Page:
There is no more relaxing activity than laying out under the sun with the inviting surf mere feet away, absolutely chilling with a good book. Just in time for family beach week, arrived an informative, page-turning new read on the legacy of Playboy magazine’s once expansive enterprises and its rich music legacy. Playboy Swings (pub: Beaufort Books), by Patty Farmer with jazz vocal specialist Will Friedwald, is ostensibly about the considerable contributions of Hugh Hefner and his Playboy enterprises to the music scene, with robust coverage of Playboy’s important stake in jazz. Though the book provides many fine details on how Hefner and his cohorts love of specifically jazz morphed into the former Playboy Magazine Jazz Polls (including some resulting “all-star” recording sessions and a less-than-successful record company venture), the now-annual Playboy Jazz Festival, and the once far-flung Playboy Clubs, this is not purely about jazz… or music. Some of this book’s finest revelations and insights are about the vast booking and presenting policy of the Playboy Club chain, not only as it pertains to musicians (with an emphasis on singers), but also numerous insights and revelations about the role and work of comedians and what might best be dubbed variety entertainers on the Playboy Club circuit. Playboy Swings also offers a definitive insider look at the development and execution of Hefner’s two television shows – Playboy’s Penthouse and Playboy After Dark, each of which had a kind of hang-fly, informal quality that was trailblazing in their own right. Not least of Hefner’s efforts was his dismissal of the color barrier that plagued much of 20th century America (still does). He willfully provided platforms for many African American performers of the day, clearly a well-earned arrow in his quiver.
Apropos one of the book’s forwards is contributed by NEA Jazz Master George Wein, the dean of jazz festival presenters. As ongoing producer – via one of his ace right hands Darlene Chan – of the annual Hollywood Bowl weekend known as the Playboy Jazz Festival, the signature such event in Southern California, Wein was right there when Hefner determined to present this keynote event annually. But first came an extravaganza that the late critic Leonard Feather once dubbed the “greatest three days in the history of jazz” – the original Playboy Jazz Festival. Each of these enterprises is balanced by the prevailing social mores of their day, mores which often found certain parts of the country looking askance at Playboy’s unique juggling act balancing its high class skin mag proclivities, including its loosey-goosey promotion of a supposed “playboy lifestyle”, with its promotion and presentation of some of the finest music and comic artists of primarily the 50s, 60s, and 70s.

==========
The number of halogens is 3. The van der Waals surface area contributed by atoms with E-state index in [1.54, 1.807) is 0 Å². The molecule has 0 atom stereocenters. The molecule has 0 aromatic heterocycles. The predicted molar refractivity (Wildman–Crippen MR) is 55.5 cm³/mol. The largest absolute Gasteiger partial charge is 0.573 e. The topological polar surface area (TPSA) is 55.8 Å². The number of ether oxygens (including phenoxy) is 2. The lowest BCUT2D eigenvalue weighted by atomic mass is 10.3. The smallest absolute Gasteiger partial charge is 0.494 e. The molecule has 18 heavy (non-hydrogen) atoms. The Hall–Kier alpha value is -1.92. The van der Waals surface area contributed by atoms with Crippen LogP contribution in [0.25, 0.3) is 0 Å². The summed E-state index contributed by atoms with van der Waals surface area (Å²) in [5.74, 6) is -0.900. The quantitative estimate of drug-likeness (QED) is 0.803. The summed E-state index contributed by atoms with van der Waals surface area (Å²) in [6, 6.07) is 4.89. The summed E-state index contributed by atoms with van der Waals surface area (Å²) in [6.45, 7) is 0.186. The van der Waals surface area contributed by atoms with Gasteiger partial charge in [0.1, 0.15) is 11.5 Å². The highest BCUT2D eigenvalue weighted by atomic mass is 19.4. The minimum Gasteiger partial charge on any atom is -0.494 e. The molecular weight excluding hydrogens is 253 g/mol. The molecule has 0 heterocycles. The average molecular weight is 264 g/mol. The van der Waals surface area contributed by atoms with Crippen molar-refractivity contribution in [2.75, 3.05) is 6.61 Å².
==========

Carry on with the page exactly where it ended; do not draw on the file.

Ms. Farmer paints a fascinatingly detailed portrait of the first-ever Playboy Jazz Festival. Held in the magazine’s original headquarters city of Chicago, Hefner & company’s first festival faced down several obstacles, in addition to the ongoing theme of certain conservative perceptions of the parent magazine. The odyssey of its chosen venue is detailed, ranging from Hef and company’s original intent to present at Soldier Field, which was shot down by the looming specter of the Third Pan-American Games, to be staged later that summer at that very stadium. Eventually the event landed at what was then known as the old Chicago Stadium, the city’s indoor basketball and hockey palace. The event ran the weekend of August 7, 1959 featuring a virtual who’s who of the music: Louis Armstrong, Duke Ellington, Count Basie, Ella Fitzgerald, Dizzy Gillespie, Miles Davis, Dave Brubeck, Oscar Peterson, Coleman Hawkins, Jack Teagarden, Sonny Rollins, Pee Wee Russell and a host of others. One funny anecdote about that festival concerns Frank Sinatra.d